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The functioning of tokamak devices relies on externally induced plasma currents which serve the two-fold purpose of heating the plasma and creating an appropriate magnetic field structure for confinement. Hence, a detailed knowledge of the current distribution and its dependence on the operational conditions is important for both the theoretical understanding and the practical improvement of tokamaks. This contribution reviews the experimental techniques for measuring the current density profile or the associated magnetic fields within the plasma. Starting with a brief description of the equilibrium magnetic field structure in toroidal geometry and a short account of indirect and passive diagnostic methods, an assessment is made of the currently available techniques which involve the use of photon or particle beam probes. In particular, methods based on Faraday rotation, Zeeman splitting and motional Stark effect are examined, and their potential and limitations are illustrated by measurements on existing tokamaks.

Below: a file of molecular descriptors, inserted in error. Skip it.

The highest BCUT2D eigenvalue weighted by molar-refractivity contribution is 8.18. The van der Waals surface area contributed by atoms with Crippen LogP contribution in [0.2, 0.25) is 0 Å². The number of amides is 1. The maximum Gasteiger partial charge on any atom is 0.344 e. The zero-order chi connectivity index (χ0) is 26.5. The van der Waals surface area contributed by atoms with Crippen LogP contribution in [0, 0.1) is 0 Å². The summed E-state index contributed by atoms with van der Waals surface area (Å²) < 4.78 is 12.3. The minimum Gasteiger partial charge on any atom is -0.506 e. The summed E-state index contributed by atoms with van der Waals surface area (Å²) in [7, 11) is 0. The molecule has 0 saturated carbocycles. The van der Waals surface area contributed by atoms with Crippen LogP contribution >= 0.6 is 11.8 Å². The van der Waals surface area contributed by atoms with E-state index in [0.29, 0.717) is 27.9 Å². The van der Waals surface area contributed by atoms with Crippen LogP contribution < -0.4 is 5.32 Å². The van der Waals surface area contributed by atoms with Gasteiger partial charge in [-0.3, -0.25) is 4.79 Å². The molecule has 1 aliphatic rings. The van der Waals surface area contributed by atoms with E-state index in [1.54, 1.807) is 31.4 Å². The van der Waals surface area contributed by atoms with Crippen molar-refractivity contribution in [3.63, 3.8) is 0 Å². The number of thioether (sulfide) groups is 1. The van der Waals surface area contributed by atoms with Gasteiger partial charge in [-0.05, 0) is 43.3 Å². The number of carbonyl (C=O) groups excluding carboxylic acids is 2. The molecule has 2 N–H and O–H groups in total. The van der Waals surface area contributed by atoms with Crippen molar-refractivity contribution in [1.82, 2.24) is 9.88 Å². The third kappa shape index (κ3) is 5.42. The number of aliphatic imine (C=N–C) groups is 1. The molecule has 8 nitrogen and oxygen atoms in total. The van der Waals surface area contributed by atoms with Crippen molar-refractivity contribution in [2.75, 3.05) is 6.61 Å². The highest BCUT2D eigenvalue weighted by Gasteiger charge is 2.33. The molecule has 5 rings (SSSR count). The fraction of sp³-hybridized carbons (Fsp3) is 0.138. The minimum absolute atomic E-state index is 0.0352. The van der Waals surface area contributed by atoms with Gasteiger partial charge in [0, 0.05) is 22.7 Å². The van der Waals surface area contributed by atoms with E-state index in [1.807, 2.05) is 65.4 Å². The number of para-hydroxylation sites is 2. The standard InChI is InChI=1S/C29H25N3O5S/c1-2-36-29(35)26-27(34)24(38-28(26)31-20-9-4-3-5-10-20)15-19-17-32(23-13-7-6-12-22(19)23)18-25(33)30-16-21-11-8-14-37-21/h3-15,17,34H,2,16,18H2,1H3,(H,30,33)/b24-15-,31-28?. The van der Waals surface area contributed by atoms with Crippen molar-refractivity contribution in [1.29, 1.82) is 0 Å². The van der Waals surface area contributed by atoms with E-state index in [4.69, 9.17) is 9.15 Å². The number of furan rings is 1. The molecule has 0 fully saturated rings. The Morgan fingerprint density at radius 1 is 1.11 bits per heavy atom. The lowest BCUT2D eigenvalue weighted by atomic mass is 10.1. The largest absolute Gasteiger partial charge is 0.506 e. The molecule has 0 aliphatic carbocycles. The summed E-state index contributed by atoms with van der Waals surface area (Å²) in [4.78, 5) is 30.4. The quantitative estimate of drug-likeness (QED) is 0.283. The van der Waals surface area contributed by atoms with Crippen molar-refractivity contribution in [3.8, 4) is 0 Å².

Additional information

Authors: SOLTWISCH H, Kernforschungsanlage Jülich GmbH, Institut für Plasmaphysik, Jülich (DE)
Bibliographic Reference: Article: Diagnostics for Contemporary Fusion Experiments (1991) pp. 37-55
Record Number: 199211077 / Last updated on: 1994-11-29
Original language: en
Available languages: en
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